U.S. History 1492-1877 11: Presidential Reconstruction
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Andrew Johnson became president after Lincoln and granted amnesty to any former confederates who wrote him a letter of apology. That's pretty lenient considering the war they just had. If only it was that easy to be forgiven after robbing banks...not that we do that or anything.
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Why did Lincoln have a Southern Vice President?
Well, to look like he didn't hate the South.
And Johnson was one of the few Southern Democrats who actually supported Lincoln
making Johnson seem like a good pick. [Map shows pro-Lincoln and anti-Lincoln states]
But Johnson ran into a heap of trouble with Lincoln's party, the Republicans,
not long after he took the reins.
Republicans already thought Lincoln's Reconstruction policies
were too soft on the South. [hand kneads the dough]
But when Johnson started rolling out his ideas, the Republicans seriously blew
their tops, and nobody wanted to see these guys topless. Seriously. [An annoyed shirtless guy enters library]
In 1865, Johnson called for general amnesty and restoration of property,
minus slaves, to Southerners who swore an oath of loyalty. [A sleeping guy suddenly jumps in joy]
Of course, those who owned more than twenty thousand dollars in property
had to get a personal pardon from him.
As in, "Dear Mr. President, I'm very sorry about the whole slavery thing [an official letter]
and seceding from the Union. Can we be friends again?
P.S. I'd really like my plantation back, thank you very much.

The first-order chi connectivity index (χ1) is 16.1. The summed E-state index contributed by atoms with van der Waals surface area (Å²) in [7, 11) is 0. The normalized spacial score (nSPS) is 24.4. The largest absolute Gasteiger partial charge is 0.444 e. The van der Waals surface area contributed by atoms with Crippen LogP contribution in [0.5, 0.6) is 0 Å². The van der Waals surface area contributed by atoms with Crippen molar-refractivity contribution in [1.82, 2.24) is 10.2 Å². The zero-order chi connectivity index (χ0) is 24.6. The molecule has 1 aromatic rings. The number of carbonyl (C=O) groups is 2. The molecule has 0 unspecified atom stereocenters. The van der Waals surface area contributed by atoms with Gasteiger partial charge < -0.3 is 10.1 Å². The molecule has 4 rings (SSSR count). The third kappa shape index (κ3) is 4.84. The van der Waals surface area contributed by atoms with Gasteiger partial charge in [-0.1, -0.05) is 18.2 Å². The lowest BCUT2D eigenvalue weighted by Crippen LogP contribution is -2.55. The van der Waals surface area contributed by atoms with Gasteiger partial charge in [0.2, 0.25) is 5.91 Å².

But really all they had to do was ask nice, [ Mr. Johnson pops up from a chair and a girl pleads to Johnson]
and Johnson was granting pardons left and right.
So many that the White House secretary couldn't keep up in typing them all.
Autumn came, along with thirteen thousand pardons, and a bunch of [The hands types on typewriter]
black codes being drafted in the South.
Johnson's Reconstruction plan didn't even qualify as a slap on the wrist,
it was more like he gave the South a hand massage.
Well thanks to Johnson, more than sixty former Confederates arrived to
take their seats in Congress.
There were four generals, four colonels, six Confederate cabinet officers [The image of Congress]
and none other than the Confederacy's former VP, Alexander H. Stephens.
This was not great PR for Johnson.
Northerners were like, "um, we thought we won the war..." [guy pops up in Johnson's office]
In the House of Representatives, republican Thaddeus Stevens
came up with the tactic called, "waving the bloody shirt." [A bloody shirt waves over members in Congress]
This meant reminding Northern voters of the bloody sacrifices their people had
made on the battlefield to build support for aggressive Reconstruction policies.
We're kinda disappointed that Thaddeus didn't literally wave a bloody shirt.
Well Johnson tried to combat this with his so-called "Swing Around the Circle." [A circle is marked on the map]
With Congress demanding that the South ratify the 14th Amendment so they
could rejoin the U.S. of A, Johnson decided to go road trippin' in the North.
He was like, "Hey, Yankees, call me A.J., I'm not so bad."
"Also, how 'bout y'all not vote for the radical Republicans when the mid-term elections roll around?"
Well, unfortunately for A.J., the "Swing Around the Circle" there was a flop. [The girls swings on the swing]
Crowds even heckled the President.
We like to imagine it like the beginning of Shrek, where there's an angry mob [A mob with torches and pitchforks protests in front of Johnson]
with pitchforks and torches. Johnson responded much like the angry ogre, [Johnson turns into an angry ogre]
destroying what was left of his popularity.
He even compared himself to Jesus, saying that he [Johnson talks to Jesus]
was "bleeding on the cross of radical reconstruction." And oh boy, that was a mistake.
Like an, "oh God, there's a gas leak in my house and I just lit a match," kind of mistake.
Well, the mid-term elections came, and the Republicans obtained well over a
two-thirds majority in both Houses. [Republican logo]
Translation: they could now push their own Reconstruction Program forward, despite
Andrew "Shrek" Johnson's cries of, "this is my swamp!"